April 24, 2017

#05-034: Dads and Grads

vintage black-and-white photo of students lined up in graduation caps and gowns
A graduation, sometime between 1910 and 1940

Note: Two celebrations fortuitously rhymed by the advertising industry: Father's Day ("Dads") and commencement exercises ("Grads")!

Get Ready: When did you (or will you) graduate from high school? What sort of celebrations are traditional for that moment?

No offense, gentlemen, but Father's Day doesn't have nearly as distinguished a pedigree as Mother's Day. What's more, it was actually started by a woman!

Here's what happened. A woman with the striking name of Sonora Smart Dodd was grateful that her father--a Civil War veteran--had raised his six children as what we now call a "single father." After hearing a sermon on Mother's Day (the second Sunday of June), she asked her minister if they could do something similar for fathers, and suggested her own father's birthday: June 6.

But this was too soon for the pastors to get the event organized and the speeches written, so it was deferred to the third Sunday in June--where it remains to this day--though it was not made a permanent national observance until 1972.

In fact the holiday waned somewhat in the 1920s, and was revived by--honestly--the necktie industry. After the holiday nearly disappeared, in 1936, the New York Associated Menswear Retailers--under the guise of the "Father's Day Committee"--began to promote the day as a means of selling ties and other dad-related garb.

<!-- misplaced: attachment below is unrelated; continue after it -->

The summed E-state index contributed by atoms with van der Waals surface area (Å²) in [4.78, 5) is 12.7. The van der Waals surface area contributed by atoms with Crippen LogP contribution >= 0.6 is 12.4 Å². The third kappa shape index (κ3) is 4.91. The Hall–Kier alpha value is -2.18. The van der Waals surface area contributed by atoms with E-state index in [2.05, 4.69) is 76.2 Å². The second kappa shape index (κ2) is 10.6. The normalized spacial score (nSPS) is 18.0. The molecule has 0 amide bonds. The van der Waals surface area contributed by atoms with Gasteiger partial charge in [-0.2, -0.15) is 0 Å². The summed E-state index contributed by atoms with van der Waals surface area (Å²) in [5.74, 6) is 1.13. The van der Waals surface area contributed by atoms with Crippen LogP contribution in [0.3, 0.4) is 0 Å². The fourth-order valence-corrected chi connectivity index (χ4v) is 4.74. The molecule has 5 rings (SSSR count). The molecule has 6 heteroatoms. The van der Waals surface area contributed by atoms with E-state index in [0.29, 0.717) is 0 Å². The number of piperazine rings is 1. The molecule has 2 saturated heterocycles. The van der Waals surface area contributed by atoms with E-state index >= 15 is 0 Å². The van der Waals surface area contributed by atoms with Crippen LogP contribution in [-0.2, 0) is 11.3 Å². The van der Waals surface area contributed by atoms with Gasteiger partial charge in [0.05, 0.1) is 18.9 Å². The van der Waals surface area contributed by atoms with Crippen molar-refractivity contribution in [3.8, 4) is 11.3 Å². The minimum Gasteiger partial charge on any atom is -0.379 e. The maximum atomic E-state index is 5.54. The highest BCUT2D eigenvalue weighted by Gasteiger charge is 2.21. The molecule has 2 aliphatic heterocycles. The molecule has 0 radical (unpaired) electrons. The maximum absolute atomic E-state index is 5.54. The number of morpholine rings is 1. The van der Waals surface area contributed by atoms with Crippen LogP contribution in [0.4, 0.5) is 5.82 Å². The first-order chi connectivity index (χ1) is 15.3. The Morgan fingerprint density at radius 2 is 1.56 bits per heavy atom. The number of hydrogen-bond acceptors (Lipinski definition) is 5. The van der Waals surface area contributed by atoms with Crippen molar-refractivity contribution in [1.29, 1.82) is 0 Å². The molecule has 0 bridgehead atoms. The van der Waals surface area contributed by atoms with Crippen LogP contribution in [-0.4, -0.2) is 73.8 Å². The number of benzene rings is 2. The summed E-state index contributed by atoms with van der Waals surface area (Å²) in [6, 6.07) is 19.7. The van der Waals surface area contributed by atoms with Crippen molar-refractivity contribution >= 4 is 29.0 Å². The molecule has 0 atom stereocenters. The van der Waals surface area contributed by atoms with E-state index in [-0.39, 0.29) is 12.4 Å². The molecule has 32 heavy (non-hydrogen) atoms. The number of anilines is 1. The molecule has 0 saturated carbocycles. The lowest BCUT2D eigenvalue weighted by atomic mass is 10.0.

Meanwhile, that same time period in June happens to be when most colleges and high schools have traditionally held their graduation ceremonies, the participants in which--the "graduates"--can be abbreviated into a word that rhymes with "dads." Thus, newspapers across the land carry ads in the middle of June for sales targeted at "Dads and Grads."

Graduation is also called "commencement," but that term is not so popular--perhaps because "comms" doesn't rhyme with "dads"? Anyway, the ceremony is the closest thing most American teens have to a "rite of passage."

Why mid-June? It is widely held that the school year in America was arranged to allow students to work on farms in the summer, meaning that school started in September and ended in June. Revisionists have claimed otherwise--that the summer break really only got started after America became urbanized, and people needed to get away from the summer heat of the city.

Whatever the origins, students (and teachers) are just glad it happens!


Read more:

Practice: Match the term to its definition below:

  1. deferred
  2. garb
  3. minister
  4. no offense
  5. pedigree
  6. revisionists
  7. sermon
  8. striking
  9. under the guise of
  10. waned

  1. delayed; put off
  2. pretending to be; appearing as
  3. a phrase meant to keep people from getting upset
  4. became less
  5. a speech given in church
  6. people trying to change historical thinking
  7. the main teacher in a church
  8. origin; derivation
  9. noticeable; impressive
  10. clothing

Answers are in the first comment below.

Submitted to the Shenzhen Daily for April 24, 2017

1 comment:

  1. Answers to the Practice: 1. a; 2. j; 3. g; 4. c; 5. h; 6. f; 7. e; 8. i; 9. b; 10. d